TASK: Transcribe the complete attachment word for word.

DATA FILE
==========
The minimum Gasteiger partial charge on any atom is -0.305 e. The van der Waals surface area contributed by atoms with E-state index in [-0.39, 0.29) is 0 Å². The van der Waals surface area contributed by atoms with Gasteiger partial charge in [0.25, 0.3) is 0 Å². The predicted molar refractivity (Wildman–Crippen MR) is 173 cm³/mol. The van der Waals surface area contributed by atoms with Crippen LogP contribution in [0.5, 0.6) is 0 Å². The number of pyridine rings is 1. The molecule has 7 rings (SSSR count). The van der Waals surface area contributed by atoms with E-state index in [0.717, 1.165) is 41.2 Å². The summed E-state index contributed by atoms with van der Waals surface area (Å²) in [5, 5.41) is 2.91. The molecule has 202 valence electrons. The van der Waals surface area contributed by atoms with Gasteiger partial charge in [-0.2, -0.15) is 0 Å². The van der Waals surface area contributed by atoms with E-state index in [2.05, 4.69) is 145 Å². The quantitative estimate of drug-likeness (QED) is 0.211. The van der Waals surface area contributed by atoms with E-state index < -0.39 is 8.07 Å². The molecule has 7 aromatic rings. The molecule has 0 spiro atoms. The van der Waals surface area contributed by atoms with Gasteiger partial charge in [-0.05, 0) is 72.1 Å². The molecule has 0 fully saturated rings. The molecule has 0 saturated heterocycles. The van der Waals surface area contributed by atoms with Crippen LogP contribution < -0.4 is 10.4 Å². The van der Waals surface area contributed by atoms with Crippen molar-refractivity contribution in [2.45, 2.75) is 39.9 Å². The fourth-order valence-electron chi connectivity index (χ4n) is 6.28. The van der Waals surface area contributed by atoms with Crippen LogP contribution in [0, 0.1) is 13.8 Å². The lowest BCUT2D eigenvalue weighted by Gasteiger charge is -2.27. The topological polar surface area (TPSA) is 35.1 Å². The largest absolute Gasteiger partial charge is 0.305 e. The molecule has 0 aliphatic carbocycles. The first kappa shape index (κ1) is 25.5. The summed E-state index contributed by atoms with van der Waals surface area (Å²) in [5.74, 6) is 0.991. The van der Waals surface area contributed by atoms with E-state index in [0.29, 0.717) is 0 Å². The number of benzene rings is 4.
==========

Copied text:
The minimum Gasteiger partial charge on any atom is -0.305 e. The van der Waals surface area contributed by atoms with E-state index in [-0.39, 0.29) is 0 Å². The van der Waals surface area contributed by atoms with Gasteiger partial charge in [0.25, 0.3) is 0 Å². The predicted molar refractivity (Wildman–Crippen MR) is 173 cm³/mol. The van der Waals surface area contributed by atoms with Crippen LogP contribution in [0.5, 0.6) is 0 Å². The number of pyridine rings is 1. The molecule has 7 rings (SSSR count). The van der Waals surface area contributed by atoms with E-state index in [0.717, 1.165) is 41.2 Å². The summed E-state index contributed by atoms with van der Waals surface area (Å²) in [5, 5.41) is 2.91. The molecule has 202 valence electrons. The van der Waals surface area contributed by atoms with Gasteiger partial charge in [-0.2, -0.15) is 0 Å². The van der Waals surface area contributed by atoms with E-state index in [2.05, 4.69) is 145 Å². The quantitative estimate of drug-likeness (QED) is 0.211. The van der Waals surface area contributed by atoms with E-state index < -0.39 is 8.07 Å². The molecule has 7 aromatic rings. The molecule has 0 spiro atoms. The van der Waals surface area contributed by atoms with Gasteiger partial charge in [-0.05, 0) is 72.1 Å². The molecule has 0 fully saturated rings. The molecule has 0 saturated heterocycles. The van der Waals surface area contributed by atoms with Crippen LogP contribution < -0.4 is 10.4 Å². The van der Waals surface area contributed by atoms with Crippen molar-refractivity contribution in [2.45, 2.75) is 39.9 Å². The fourth-order valence-electron chi connectivity index (χ4n) is 6.28. The van der Waals surface area contributed by atoms with Crippen LogP contribution in [0, 0.1) is 13.8 Å². The lowest BCUT2D eigenvalue weighted by Gasteiger charge is -2.27. The topological polar surface area (TPSA) is 35.1 Å². The largest absolute Gasteiger partial charge is 0.305 e. The molecule has 0 aliphatic carbocycles. The first kappa shape index (κ1) is 25.5. The summed E-state index contributed by atoms with van der Waals surface area (Å²) in [5.74, 6) is 0.991. The van der Waals surface area contributed by atoms with E-state index in [0.29, 0.717) is 0 Å². The number of benzene rings is 4.